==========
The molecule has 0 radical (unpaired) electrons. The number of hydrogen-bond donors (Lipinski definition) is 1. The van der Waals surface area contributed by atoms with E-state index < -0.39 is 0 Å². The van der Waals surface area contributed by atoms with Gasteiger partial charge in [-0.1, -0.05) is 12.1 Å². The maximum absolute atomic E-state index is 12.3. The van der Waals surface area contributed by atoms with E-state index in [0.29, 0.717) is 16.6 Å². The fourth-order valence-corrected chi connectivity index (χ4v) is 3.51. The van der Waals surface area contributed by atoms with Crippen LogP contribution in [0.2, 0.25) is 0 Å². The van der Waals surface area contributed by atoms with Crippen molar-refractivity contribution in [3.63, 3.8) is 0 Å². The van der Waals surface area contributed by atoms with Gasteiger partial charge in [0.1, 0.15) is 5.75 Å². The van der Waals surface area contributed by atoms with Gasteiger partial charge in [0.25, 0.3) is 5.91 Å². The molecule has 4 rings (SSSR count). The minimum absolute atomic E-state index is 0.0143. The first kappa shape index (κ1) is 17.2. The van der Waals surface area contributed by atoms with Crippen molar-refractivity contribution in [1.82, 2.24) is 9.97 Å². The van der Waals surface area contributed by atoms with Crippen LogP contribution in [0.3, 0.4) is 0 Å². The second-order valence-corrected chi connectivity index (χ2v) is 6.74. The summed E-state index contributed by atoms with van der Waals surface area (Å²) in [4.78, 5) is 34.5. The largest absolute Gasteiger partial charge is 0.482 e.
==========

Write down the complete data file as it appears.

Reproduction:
The molecule has 0 radical (unpaired) electrons. The number of hydrogen-bond donors (Lipinski definition) is 1. The van der Waals surface area contributed by atoms with E-state index < -0.39 is 0 Å². The van der Waals surface area contributed by atoms with Gasteiger partial charge in [-0.1, -0.05) is 12.1 Å². The maximum absolute atomic E-state index is 12.3. The van der Waals surface area contributed by atoms with E-state index in [0.29, 0.717) is 16.6 Å². The fourth-order valence-corrected chi connectivity index (χ4v) is 3.51. The van der Waals surface area contributed by atoms with Crippen LogP contribution in [0.2, 0.25) is 0 Å². The van der Waals surface area contributed by atoms with Crippen molar-refractivity contribution in [3.63, 3.8) is 0 Å². The van der Waals surface area contributed by atoms with Gasteiger partial charge in [0.1, 0.15) is 5.75 Å². The van der Waals surface area contributed by atoms with Gasteiger partial charge in [0.25, 0.3) is 5.91 Å². The molecule has 4 rings (SSSR count). The minimum absolute atomic E-state index is 0.0143. The first kappa shape index (κ1) is 17.2. The van der Waals surface area contributed by atoms with Crippen molar-refractivity contribution in [1.82, 2.24) is 9.97 Å². The van der Waals surface area contributed by atoms with Crippen LogP contribution in [0.3, 0.4) is 0 Å². The second-order valence-corrected chi connectivity index (χ2v) is 6.74. The summed E-state index contributed by atoms with van der Waals surface area (Å²) in [4.78, 5) is 34.5. The largest absolute Gasteiger partial charge is 0.482 e.